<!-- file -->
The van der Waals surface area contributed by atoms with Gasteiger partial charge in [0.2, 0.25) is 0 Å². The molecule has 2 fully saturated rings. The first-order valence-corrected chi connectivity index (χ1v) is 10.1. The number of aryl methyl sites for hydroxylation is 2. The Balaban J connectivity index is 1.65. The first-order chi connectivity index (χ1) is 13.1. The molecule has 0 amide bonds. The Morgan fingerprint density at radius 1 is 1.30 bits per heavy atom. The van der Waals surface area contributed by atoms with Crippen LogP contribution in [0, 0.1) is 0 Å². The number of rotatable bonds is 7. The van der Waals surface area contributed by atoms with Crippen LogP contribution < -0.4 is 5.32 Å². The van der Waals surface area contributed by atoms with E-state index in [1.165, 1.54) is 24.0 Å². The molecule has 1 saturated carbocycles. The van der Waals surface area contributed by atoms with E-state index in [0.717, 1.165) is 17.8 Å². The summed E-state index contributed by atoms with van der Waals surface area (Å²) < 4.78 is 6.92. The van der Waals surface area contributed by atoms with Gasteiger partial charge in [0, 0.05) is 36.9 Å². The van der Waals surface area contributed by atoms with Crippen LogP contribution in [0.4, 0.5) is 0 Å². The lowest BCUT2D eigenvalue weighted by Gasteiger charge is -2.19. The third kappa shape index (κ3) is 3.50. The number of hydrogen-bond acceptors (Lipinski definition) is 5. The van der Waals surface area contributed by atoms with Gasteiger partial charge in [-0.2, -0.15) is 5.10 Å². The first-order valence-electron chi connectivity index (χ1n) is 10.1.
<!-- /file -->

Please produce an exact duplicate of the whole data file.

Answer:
The van der Waals surface area contributed by atoms with Gasteiger partial charge in [0.2, 0.25) is 0 Å². The molecule has 2 fully saturated rings. The first-order valence-corrected chi connectivity index (χ1v) is 10.1. The number of aryl methyl sites for hydroxylation is 2. The Balaban J connectivity index is 1.65. The first-order chi connectivity index (χ1) is 13.1. The molecule has 0 amide bonds. The Morgan fingerprint density at radius 1 is 1.30 bits per heavy atom. The van der Waals surface area contributed by atoms with Crippen LogP contribution in [0, 0.1) is 0 Å². The number of rotatable bonds is 7. The van der Waals surface area contributed by atoms with Crippen LogP contribution < -0.4 is 5.32 Å². The van der Waals surface area contributed by atoms with E-state index in [1.165, 1.54) is 24.0 Å². The molecule has 1 saturated carbocycles. The van der Waals surface area contributed by atoms with E-state index in [0.717, 1.165) is 17.8 Å². The summed E-state index contributed by atoms with van der Waals surface area (Å²) < 4.78 is 6.92. The van der Waals surface area contributed by atoms with Gasteiger partial charge in [0, 0.05) is 36.9 Å². The van der Waals surface area contributed by atoms with Crippen LogP contribution in [0.4, 0.5) is 0 Å². The lowest BCUT2D eigenvalue weighted by Gasteiger charge is -2.19. The third kappa shape index (κ3) is 3.50. The number of hydrogen-bond acceptors (Lipinski definition) is 5. The van der Waals surface area contributed by atoms with Gasteiger partial charge in [-0.2, -0.15) is 5.10 Å². The first-order valence-electron chi connectivity index (χ1n) is 10.1.